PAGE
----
BOWLS RULES: The history of world bowls rules stretches back to the 13th century period.
The ‘Southampton Old Bowling Green‘ is likely to be the original. We understand it to be the world’s oldest surviving bowling green as it dates back to 1299.
Bowling has a coloured history among British monarchs. In fact, they banned early versions of the game. They feared the sport may interfere with the archery practice of their troops.
William Wallace Mitchell was a Glasgow cotton merchant. He’s accredited with inventing the basis of the rules of the game of bowls as we know it today. He published the first set of bowls rules, called the ‘Manual of Bowls Playing‘, in 1864.
The home of the modern bowling game currently remains in Scotland. The World Indoor Bowls Rules Center has its home in its capital Edinburgh.
As you might expect, the sport of bowls – also known as lawn bowls rules and regulations – is a game of bowling. But you may not realize that there are several different formats in the sport.
Competitors play English Bowling Association rules of lawn bowls UK events outside. Even so, EBA regulations still adhere to the same set of simple indoor rules of bowls and guidelines as the indoor format.
Rules of Bowls
Aim of the Game Bowls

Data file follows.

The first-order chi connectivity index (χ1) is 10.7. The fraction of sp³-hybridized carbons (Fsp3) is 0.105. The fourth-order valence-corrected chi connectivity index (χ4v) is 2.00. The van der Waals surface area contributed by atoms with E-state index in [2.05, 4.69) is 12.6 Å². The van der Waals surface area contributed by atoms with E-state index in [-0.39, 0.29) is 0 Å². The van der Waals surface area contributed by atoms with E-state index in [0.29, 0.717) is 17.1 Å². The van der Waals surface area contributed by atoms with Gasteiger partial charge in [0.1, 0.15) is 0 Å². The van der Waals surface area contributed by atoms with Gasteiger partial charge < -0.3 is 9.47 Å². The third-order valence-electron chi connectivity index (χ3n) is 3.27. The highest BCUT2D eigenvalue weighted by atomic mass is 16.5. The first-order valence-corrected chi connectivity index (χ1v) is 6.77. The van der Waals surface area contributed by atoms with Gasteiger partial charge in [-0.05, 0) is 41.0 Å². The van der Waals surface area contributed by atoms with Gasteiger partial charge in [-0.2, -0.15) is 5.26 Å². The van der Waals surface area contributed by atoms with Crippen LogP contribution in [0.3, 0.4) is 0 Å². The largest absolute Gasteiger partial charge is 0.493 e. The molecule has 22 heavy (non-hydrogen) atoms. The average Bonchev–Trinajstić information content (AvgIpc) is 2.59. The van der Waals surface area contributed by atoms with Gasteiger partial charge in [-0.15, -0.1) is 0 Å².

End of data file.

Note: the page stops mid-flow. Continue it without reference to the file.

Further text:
Objectively, the game has one simple aim. That is to roll your bowls and stop them as close as possible to the ‘jack‘.
There is one overriding tactical challenge in the game. Spherical shaped bowls do not travel in a straight line when bowled.
Players use several different bowling tactics. They try to ensure that at least one bowl stops closer to the jack than any of their opponent’s bowls.
Bowls Playing Pitches
Bowlers play indoors as well as outdoors. It takes place on level grass or artificial surfaces. The bowling rules are the same for both formats.
The typical playing surface for flat green bowls rules is a flat pitch. But the crown green bowls rules would get played on convex pitches (with slight curves). These are sometimes called ‘greens‘.
Bowls Rules and Regulations for Equipment
- The actual objects which players roll are ‘bowls‘. They are available in a variety of different sizes.
- As a rule, a bowl will generally weigh around 1.5kg. They roll in a curved path (not straight). That is because they are almost spherical objects with flattened sides. That design produces a weight bias.
- The perfect sphere ‘jack‘ is a small white ball used as the target ball on the bowling green.
- The rink divisions should be between 4.3 to 5.8 meters wide and 31 to 40 meters long for outdoor bowls rules. The measurements are between 4.6 meters and 5.8 meters wide for indoor bowls rules and regulations.
- Several rinks can get used on one green in competitive play. In this case they should all have the same width measurements.
- At each end of the green is a ditch. The ditches must be wide enough for bowls to fall into if they roll through the green.
- Players are usually required to wear shoes with flat soles. Each player must also have foot mats to protect the playing surface when bowling.
Bowls Players and Bowlers
Bowling greens often get divided into individual ‘rinks‘. That means games can get played in different formats at the same time. Bowls player formats include:
- Singles: One player against one other.
- Pairs: Two players against two others.
- Triples: Three players.
- Fours: Four competitors.
General Bowls Regulations